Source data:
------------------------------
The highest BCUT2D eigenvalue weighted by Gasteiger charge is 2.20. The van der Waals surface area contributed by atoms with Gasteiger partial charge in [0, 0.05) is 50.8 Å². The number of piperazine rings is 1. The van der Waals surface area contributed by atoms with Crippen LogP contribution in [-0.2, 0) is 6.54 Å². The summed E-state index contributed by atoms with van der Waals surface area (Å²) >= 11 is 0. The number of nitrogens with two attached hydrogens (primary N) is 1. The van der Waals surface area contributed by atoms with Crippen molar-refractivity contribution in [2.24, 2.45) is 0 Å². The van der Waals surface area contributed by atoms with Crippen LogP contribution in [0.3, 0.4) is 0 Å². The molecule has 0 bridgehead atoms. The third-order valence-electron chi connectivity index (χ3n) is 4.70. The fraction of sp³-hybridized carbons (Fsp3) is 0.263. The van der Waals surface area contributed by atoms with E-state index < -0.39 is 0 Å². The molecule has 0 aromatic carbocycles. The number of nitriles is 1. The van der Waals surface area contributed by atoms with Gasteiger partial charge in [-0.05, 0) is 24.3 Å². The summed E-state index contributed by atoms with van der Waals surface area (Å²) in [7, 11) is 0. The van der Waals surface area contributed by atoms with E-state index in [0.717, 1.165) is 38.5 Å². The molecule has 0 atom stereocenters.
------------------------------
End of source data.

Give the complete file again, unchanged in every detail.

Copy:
The highest BCUT2D eigenvalue weighted by Gasteiger charge is 2.20. The van der Waals surface area contributed by atoms with Gasteiger partial charge in [0, 0.05) is 50.8 Å². The number of piperazine rings is 1. The van der Waals surface area contributed by atoms with Crippen LogP contribution in [-0.2, 0) is 6.54 Å². The summed E-state index contributed by atoms with van der Waals surface area (Å²) >= 11 is 0. The number of nitrogens with two attached hydrogens (primary N) is 1. The van der Waals surface area contributed by atoms with Crippen molar-refractivity contribution in [2.24, 2.45) is 0 Å². The van der Waals surface area contributed by atoms with Crippen LogP contribution in [0.3, 0.4) is 0 Å². The molecule has 0 bridgehead atoms. The third-order valence-electron chi connectivity index (χ3n) is 4.70. The fraction of sp³-hybridized carbons (Fsp3) is 0.263. The van der Waals surface area contributed by atoms with E-state index < -0.39 is 0 Å². The molecule has 0 aromatic carbocycles. The number of nitriles is 1. The van der Waals surface area contributed by atoms with Gasteiger partial charge in [-0.05, 0) is 24.3 Å². The summed E-state index contributed by atoms with van der Waals surface area (Å²) in [7, 11) is 0. The van der Waals surface area contributed by atoms with E-state index in [0.717, 1.165) is 38.5 Å². The molecule has 0 atom stereocenters.